What skills can students develop while reading graphic novels?
Many literacy skills are developed when reading graphic novels. Some of these skills include understanding sequence of events; understanding character traits, motivations, and feelings; making inferences; building vocabulary; and understanding story elements. Most importantly, graphic novels can remove barriers for students who struggle with dyslexia, who are English Language Learners and other readers who are achieving below grade level. Visual cues through illustrations and various text (bold, italics, different fonts) allow another way for readers to explore for context clues. “Moving beyond words supports the specific learning needs of some students and builds a new set of skills in all readers.” (Sarah Knutson, “How Graphic Novels Help Students Develop Critical Skills” Room 241, A Blog By Concordia University-Portland)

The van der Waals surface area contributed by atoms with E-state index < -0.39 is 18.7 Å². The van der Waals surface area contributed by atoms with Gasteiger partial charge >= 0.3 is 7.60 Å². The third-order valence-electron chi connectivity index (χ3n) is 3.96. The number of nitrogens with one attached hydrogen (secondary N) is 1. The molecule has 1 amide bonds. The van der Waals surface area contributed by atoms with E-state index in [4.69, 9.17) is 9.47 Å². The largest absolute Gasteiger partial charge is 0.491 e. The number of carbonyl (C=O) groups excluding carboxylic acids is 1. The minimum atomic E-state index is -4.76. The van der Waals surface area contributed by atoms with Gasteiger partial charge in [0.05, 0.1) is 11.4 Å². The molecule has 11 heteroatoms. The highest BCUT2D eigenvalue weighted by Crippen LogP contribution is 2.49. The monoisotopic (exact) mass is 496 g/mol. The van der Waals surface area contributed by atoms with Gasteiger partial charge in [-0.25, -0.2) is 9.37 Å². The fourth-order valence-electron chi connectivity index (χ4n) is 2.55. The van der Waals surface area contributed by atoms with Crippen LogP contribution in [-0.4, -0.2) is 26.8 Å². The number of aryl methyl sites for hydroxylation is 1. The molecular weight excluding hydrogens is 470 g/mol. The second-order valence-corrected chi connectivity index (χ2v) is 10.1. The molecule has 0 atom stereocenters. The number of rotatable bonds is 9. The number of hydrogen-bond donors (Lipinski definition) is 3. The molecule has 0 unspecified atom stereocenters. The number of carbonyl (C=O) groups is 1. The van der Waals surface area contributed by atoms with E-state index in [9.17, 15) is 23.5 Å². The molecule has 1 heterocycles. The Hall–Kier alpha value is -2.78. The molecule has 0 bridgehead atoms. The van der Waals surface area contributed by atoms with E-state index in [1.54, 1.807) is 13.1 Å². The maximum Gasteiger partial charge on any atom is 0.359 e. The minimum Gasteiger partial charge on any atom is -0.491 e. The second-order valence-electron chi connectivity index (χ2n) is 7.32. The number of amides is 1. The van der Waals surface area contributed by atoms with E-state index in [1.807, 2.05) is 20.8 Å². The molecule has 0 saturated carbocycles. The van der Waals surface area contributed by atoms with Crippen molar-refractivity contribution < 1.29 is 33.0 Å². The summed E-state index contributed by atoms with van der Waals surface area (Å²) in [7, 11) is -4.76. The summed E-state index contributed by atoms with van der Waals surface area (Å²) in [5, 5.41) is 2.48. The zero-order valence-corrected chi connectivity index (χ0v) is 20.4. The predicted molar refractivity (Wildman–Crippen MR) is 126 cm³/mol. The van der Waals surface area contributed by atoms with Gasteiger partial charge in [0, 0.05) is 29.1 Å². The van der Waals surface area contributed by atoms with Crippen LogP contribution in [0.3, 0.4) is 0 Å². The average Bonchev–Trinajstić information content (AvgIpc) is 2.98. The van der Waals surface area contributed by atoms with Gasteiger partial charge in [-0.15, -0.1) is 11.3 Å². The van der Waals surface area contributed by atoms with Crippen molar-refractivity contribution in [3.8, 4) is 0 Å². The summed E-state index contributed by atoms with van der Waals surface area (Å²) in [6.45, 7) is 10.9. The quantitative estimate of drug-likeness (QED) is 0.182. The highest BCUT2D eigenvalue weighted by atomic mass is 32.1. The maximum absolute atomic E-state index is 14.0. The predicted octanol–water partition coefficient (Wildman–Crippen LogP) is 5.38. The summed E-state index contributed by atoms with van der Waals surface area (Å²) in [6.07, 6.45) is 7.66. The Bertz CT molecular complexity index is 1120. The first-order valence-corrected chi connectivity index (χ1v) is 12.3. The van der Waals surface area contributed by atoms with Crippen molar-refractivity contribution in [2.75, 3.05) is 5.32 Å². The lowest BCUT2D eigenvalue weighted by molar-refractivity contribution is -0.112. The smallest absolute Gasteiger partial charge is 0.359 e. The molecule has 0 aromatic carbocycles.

As educators, we all share the same goal of wanting all of our students to develop a life-long love of reading. Graphic novels are an example of one format of text that can be utilized to remove barriers for readers and help to bring them the joy of becoming deeply engaged in a story.
This post brought to you by Nicole Voss, Reading Specialist at Franklin Elementary & Lincoln K-8
Feel free to connect with Nicole via email or phone
The Truth about Graphic Novels
How Graphic Novels Help Students Develop Critical Skills
Reluctant Reader or Visual Reader? Making the Case for Visual Literacy
From Striving to Thriving How to Grow Confident, Capable Readers By, Stephanie Harvey and Annie Ward